3. Do a reverse image search.
A reverse image search is a way of locating other online usages of the same image. This can be done through Google image search or with the Russian search engine Yandex. Plugins for browsers like Firefox are also available to make it as simple as right-clicking on a photograph.
When you do a search, you’re trying to work out whether this image has been used in other contexts. If the image has been used elsewhere, how has it been used?
It’s not uncommon to find 'war images' that are actually lifted from gaming sites or action movies or turn out to have been taken during a completely different conflict.
In the case of the Ghost of Kyiv, at least three of the photographs circulating online—including the one originally posted by Poroshenko—appear to come from a 2019 article about Ukrainian pilots testing new helmets.
While that doesn’t rule out the possibility that the same pilot who tested those helmets is also the Ghost, it seems unlikely. This sort of misattribution of images is often a hallmark of disinformation.
4. Look for signs of photomanipulation
Does anything in the photo suggest it might have been tampered with using image manipulation software?
Alongside the footage of the Ghost of Kyiv in flight, a photograph of a young man in combat fatigues began to circulate. This man, we are told, is the true identity of the famed Ghost in the skies. Close inspection shows unnaturally jagged lines around the edge of his neck, indicating his head has been cut from another photograph and superimposed with post-production software.
A reverse image search of the superimposed face results in images of an older man who looks uncannily like the man in the manipulated image. The new face belongs to an Argentinian lawyer called Pablo Abdon Torres. Torres is evidently aware of the apparent misuse of his image; he has named his Twitter account “El Fantasma de Kiev”.
The background of the 'portrait' of the Ghost of Kyiv is also traceable. It is from a photograph of a deceased Ukrainian soldier, Vitaliy Skakun Volodymyrovych, who reportedly died blowing up a bridge to prevent the Russian advance.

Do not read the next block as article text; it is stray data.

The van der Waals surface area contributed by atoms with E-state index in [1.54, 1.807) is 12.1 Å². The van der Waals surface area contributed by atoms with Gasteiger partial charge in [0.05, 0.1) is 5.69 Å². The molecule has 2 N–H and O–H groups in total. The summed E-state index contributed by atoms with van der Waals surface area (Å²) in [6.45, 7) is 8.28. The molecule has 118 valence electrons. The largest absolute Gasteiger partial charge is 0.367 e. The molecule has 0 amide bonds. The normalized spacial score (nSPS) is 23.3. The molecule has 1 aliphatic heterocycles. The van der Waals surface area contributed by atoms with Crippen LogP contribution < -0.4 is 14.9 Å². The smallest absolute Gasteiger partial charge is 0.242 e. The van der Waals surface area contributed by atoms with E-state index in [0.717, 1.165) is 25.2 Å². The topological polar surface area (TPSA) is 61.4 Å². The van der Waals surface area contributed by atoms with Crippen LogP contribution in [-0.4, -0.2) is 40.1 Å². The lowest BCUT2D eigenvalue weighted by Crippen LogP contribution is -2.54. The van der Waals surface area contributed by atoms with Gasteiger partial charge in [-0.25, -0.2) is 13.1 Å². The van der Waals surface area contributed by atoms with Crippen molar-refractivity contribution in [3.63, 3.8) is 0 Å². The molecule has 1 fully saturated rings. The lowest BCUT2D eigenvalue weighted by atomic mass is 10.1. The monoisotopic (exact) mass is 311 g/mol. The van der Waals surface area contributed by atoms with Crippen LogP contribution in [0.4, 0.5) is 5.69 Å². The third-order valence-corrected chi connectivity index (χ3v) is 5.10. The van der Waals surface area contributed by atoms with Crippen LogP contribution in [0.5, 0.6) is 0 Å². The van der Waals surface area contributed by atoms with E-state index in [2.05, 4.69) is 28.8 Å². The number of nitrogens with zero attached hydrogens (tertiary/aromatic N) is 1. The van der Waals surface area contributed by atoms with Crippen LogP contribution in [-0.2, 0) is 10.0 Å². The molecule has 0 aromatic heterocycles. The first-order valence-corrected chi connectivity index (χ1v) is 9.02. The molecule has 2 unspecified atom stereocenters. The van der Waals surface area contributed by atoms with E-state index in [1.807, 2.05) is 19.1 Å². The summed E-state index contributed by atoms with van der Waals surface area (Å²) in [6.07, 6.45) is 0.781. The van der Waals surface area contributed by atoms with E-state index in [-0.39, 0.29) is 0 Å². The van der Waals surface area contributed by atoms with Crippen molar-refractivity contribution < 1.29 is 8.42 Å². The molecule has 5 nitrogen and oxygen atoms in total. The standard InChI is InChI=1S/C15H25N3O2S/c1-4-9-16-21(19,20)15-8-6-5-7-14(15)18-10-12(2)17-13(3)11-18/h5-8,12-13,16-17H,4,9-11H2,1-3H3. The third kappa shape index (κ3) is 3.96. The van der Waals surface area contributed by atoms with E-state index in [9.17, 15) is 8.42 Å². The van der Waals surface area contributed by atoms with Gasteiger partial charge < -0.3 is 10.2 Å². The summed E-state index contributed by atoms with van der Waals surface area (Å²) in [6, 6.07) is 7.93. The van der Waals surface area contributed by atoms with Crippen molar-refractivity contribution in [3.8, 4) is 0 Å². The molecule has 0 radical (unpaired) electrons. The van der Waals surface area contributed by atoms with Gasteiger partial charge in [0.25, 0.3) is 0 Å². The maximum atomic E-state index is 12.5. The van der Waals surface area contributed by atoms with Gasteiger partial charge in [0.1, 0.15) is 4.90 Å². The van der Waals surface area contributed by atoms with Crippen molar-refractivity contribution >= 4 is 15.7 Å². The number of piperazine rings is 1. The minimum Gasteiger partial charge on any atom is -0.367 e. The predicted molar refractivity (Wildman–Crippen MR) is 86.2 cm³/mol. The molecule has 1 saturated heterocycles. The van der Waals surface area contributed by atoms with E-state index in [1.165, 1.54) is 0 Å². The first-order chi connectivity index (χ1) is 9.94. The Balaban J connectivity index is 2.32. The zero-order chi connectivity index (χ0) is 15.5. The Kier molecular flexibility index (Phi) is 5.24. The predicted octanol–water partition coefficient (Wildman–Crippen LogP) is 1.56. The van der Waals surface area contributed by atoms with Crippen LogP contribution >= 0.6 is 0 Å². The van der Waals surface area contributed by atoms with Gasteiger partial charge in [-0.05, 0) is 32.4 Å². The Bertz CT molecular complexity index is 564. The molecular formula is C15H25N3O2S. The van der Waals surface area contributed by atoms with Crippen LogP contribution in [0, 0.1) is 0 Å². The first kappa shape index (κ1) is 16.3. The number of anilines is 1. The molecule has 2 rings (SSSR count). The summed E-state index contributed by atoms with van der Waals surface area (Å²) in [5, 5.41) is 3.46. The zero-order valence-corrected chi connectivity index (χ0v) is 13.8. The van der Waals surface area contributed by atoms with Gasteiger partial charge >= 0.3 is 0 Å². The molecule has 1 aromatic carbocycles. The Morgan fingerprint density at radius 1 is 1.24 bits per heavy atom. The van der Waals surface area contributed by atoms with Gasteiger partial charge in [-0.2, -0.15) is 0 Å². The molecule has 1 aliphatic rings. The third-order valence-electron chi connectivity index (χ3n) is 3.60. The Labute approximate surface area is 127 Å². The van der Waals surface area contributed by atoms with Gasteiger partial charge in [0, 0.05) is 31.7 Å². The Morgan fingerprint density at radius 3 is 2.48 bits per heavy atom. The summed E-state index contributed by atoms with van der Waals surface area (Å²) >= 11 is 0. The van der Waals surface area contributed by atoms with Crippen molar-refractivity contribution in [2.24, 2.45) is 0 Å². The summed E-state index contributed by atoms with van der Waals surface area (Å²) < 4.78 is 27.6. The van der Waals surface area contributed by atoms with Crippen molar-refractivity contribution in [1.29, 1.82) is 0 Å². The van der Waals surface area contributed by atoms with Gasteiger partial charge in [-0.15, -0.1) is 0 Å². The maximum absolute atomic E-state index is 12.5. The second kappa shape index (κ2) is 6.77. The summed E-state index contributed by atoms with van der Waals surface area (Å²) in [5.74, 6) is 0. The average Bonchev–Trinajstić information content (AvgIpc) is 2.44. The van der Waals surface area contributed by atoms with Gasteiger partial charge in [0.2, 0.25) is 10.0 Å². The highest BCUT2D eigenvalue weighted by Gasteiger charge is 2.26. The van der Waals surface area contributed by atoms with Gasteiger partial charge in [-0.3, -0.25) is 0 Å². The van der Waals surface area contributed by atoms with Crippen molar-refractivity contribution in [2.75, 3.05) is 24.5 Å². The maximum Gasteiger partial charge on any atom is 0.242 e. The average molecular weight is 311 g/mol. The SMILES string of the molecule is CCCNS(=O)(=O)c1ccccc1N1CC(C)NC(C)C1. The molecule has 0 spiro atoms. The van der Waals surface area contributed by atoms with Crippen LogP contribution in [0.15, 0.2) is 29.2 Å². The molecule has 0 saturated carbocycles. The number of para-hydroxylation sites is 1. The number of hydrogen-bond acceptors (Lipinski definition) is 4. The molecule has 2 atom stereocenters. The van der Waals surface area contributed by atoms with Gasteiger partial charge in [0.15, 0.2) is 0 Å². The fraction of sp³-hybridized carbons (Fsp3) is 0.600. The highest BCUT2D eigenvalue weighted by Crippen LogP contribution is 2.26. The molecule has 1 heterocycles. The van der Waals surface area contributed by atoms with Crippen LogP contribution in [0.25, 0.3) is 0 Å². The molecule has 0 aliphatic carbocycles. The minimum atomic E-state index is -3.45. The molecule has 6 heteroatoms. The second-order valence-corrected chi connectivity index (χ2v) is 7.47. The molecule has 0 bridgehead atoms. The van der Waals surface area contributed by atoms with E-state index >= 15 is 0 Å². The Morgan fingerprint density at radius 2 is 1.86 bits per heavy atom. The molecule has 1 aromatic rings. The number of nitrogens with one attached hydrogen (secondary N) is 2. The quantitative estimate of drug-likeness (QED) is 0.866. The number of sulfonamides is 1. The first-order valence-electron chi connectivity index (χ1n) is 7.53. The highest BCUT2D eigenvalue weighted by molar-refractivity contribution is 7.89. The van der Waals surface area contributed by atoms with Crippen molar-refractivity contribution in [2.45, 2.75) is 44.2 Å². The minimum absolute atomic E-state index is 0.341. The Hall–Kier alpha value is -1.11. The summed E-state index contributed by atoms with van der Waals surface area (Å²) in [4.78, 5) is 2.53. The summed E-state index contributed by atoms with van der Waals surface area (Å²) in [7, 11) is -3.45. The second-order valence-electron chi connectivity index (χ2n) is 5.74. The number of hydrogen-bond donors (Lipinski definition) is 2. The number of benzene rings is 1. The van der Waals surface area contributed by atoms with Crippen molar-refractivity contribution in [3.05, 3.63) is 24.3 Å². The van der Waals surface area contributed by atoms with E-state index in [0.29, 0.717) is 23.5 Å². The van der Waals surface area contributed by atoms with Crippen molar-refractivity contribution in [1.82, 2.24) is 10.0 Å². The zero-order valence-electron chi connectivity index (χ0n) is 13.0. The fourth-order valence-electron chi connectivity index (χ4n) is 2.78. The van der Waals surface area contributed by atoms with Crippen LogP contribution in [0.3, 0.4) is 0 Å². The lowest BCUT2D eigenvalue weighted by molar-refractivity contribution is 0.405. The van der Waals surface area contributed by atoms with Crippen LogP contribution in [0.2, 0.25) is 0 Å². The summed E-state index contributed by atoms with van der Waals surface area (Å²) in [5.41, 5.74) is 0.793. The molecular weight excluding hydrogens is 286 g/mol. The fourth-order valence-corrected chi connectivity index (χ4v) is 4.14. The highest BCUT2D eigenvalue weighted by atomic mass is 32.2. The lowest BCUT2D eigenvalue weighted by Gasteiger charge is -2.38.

5. Search for key names or terms in the accompanying text of the image.
Searching in Google and putting quote marks around your search term—for example “forename surname”—will then return exact matches, which can be helpful when looking for names.
In the example of the Ghost of Kyiv, "Vladmir Abdonov" has frequently been cited online as the real name of the pilot in question. Search for this name and you currently only get eight results—all references to the legend of the Ghost of Ukraine, and none older than a few hours. While it’s possible that the pilot has no presence online, it seems unlikely.
But there’s an important caveat to consider in any conflict—and that’s one of language. Ukraine, in this case, has a multitude of spoken languages and largely uses two alphabets—Cyrillic and Latin. That results in different possible spellings of names in Russian and Ukrainian. Google translate can be a useful tool here, particularly as it can translate entire websites, but it’s never going to be a replacement for actually speaking the language.
6. Be wary of low-quality imagery and video.
There’s a tendency to more readily believe low-quality material. In fact poor-quality content makes it harder to judge what you’re looking at.
The series of images I made depicting a Russian invasion of a fictional Eastern European country, which I mentioned above, were all produced in a video game. They fooled everyone who saw them. The experience illustrated how ready we are to take low quality imagery at face value.
7. Follow and support the work of factual organisations.
Credible organisations exist that are actively working to debunk misinformation online. Not only do they provide an important public service, but we can learn a great deal from their explanations of how they have debunked specific examples.
A few to follow include the Netherlands-based Bellingcat, who are currently compiling a list of debunked stories circulating on social media. Organisations like the British Centre for Information Resilience in the UK and the Kyiv Independent in Ukraine are also engaged in important work.
Follow and support these organisations to ensure a truthful and accurate understanding of the Ukrainian conflict as it continues to unfold.
• Lewis Bush is a photographer, researcher and academic. He is the leader of the MA Photojournalism and Documentary Photography course at London College of Communication, University of the Arts, London, and a PhD student at London School of Economics, department of Media and Communications, where he is researching the impact of artificial intelligence on photojournalism. He runs online workshops on topics including online research and verification.